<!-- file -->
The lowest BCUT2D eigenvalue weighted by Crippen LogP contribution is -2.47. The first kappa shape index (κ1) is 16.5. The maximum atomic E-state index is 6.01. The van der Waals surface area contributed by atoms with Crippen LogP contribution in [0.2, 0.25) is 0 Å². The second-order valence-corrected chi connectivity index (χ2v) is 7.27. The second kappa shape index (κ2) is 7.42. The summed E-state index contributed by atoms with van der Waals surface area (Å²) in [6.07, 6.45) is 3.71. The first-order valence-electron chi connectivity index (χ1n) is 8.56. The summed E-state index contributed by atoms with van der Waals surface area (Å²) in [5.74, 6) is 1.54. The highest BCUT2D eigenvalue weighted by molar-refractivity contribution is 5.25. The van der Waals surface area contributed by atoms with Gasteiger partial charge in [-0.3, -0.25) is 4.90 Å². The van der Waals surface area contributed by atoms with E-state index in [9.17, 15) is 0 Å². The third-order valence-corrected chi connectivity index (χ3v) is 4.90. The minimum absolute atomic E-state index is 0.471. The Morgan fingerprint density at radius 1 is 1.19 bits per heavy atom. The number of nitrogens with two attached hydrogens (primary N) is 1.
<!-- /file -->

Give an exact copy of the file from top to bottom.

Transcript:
The lowest BCUT2D eigenvalue weighted by Crippen LogP contribution is -2.47. The first kappa shape index (κ1) is 16.5. The maximum atomic E-state index is 6.01. The van der Waals surface area contributed by atoms with Crippen LogP contribution in [0.2, 0.25) is 0 Å². The second-order valence-corrected chi connectivity index (χ2v) is 7.27. The second kappa shape index (κ2) is 7.42. The summed E-state index contributed by atoms with van der Waals surface area (Å²) in [6.07, 6.45) is 3.71. The first-order valence-electron chi connectivity index (χ1n) is 8.56. The summed E-state index contributed by atoms with van der Waals surface area (Å²) in [5.74, 6) is 1.54. The highest BCUT2D eigenvalue weighted by molar-refractivity contribution is 5.25. The van der Waals surface area contributed by atoms with Gasteiger partial charge in [-0.3, -0.25) is 4.90 Å². The van der Waals surface area contributed by atoms with E-state index in [9.17, 15) is 0 Å². The third-order valence-corrected chi connectivity index (χ3v) is 4.90. The minimum absolute atomic E-state index is 0.471. The Morgan fingerprint density at radius 1 is 1.19 bits per heavy atom. The number of nitrogens with two attached hydrogens (primary N) is 1.